I’d like to welcome my first Guest Blogger romantic suspense author Cheryl Norman. I’ve been a big fan of Cheryl’s novels since our days on the RWA Kiss of Death Chapter. – -Monette
To write an unforgettable story, you need an unforgettable character. But what makes a character interesting? What keeps the reader / audience intrigued? If the character is the same from beginning to end, do you have a story? Yes, but do you have an unforgettable story? Think about the books on your keeper shelves. Even detective series stories sell better when the recurring sleuth character faces personal problems and continues to grow. Janet Evanovich knows this. Do we really care so much about Stephanie Plum’s latest mystery? No. We want to know what she’s going to do to resolve her romance with Joe Morelli while fighting her attraction to Ranger. We want to know if she can manage to keep from losing her newest car to yet another mishap. We want to know if her parents will finally reconcile themselves with her life’s chosen work. Personally, I want to know how she manages to zip her jeans after all those Tasty Cakes.
So how do we make our protagonist stand out? First, you give him a flaw—at least one. Then you give him an opportunity for personal growth. How he responds to that opportunity is your story.
To paraphrase Donald Maass (Writing the Breakout Novel), you should list five things your hero would never say and five things he’d never do. Then take the top one from each list and make him say/do it. Characters forced by circumstances to grow make memorable stories. Who can forget Scarlett O’Hara, Southern belle at the first of the book, shooting that trespassing Yankee and dumping his body in the well three or four hundred pages later?
At the beginning of the 1990 film Quigley Down Under, we learn that Matthew Quigley prefers his special rifle to a handgun. We also know that Crazy Cora mistakes him for her ex-husband, Roy. She insists on calling him Roy, and Quigley insists on her calling him Matthew. The last thing he’d say is his name is Roy Cobb. The last thing he’d do is confront his nemesis with a handgun. Yet in the final ordeal, [spoiler alert] he kills Marston in a shootout using the pistol Marston provides, thinking to put Quigley at a disadvantage. At the movie’s end, when he’s a wanted man and is booking passage back to the states, the ticket master asks his name. Quigley sees Cora standing in the doorway and replies, “Roy Cobb,” the answer that saves him from capture but also communicates his affection for Cora.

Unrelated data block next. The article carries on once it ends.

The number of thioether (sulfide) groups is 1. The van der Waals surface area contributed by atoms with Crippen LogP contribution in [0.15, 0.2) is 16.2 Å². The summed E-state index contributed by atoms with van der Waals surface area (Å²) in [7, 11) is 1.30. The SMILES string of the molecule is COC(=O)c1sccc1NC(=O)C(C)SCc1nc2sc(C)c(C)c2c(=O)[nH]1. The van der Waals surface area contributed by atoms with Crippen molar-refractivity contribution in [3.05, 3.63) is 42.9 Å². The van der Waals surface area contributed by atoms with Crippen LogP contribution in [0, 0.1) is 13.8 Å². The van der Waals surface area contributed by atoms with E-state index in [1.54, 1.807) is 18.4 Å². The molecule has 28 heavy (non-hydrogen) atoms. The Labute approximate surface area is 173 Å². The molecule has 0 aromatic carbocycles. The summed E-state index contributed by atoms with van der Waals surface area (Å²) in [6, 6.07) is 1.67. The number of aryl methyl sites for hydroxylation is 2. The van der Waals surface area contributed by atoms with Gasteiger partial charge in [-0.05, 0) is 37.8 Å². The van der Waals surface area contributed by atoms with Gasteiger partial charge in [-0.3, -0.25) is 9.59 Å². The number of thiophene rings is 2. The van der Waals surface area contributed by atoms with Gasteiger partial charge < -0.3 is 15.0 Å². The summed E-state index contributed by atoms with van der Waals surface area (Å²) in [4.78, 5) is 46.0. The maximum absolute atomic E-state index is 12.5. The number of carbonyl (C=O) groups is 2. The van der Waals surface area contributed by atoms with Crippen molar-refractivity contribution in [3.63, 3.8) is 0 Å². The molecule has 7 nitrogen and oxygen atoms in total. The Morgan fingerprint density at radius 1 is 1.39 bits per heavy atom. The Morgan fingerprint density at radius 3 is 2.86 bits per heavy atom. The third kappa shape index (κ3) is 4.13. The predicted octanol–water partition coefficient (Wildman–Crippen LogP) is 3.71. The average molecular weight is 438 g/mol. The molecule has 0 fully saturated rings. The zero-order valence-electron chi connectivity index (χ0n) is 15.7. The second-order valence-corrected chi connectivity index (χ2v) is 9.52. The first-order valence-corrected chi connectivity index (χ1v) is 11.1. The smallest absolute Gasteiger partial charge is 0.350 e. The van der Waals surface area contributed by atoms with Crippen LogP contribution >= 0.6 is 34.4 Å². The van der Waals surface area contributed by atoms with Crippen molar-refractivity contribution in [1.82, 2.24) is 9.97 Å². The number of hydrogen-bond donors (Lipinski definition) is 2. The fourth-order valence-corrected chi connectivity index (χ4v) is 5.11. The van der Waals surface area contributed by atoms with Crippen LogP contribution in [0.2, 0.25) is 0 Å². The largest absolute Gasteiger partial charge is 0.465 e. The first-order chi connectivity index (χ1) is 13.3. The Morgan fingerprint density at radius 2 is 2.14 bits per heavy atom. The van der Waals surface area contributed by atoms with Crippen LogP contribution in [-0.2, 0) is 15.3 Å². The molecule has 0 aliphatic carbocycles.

In the movie Collateral, Max is a taxi driver who takes great pride in his work and in the condition of his cab. The last thing he’d do is wreck his taxicab deliberately. [spoiler alert] Yet that is exactly what he must do to escape Vincent, the hit man holding him hostage. Collateral is a strong example of the hero’s journey (The Writer’s Journey by Christopher Vogler). The story is Max’s, skillfully portrayed by Jamie Foxx, from the Call to Adventure to the Return with the Elixir. During the course of one night he grows from playing it too safe in his ordinary world to [spoiler alert] confronting the hit man and killing him. Max is not the same man at the end of the story, and that keeps us riveted.
Find the one thing your character fears or loathes then make him confront it. If your heroine must rescue her child from being trapped in a cave, make her claustrophobic. If the child is trapped in an upper floor of a burning building, make the rescuer fearful of heights. Notice how in every Indiana Jones movie Indy has to confront snakes? The fearless archaeology professor faces down Nazis and savage tribes but is deathly afraid of snakes.
Give your hero and heroine interesting histories to motivate their story choices, but please don’t dump it in chapter one! J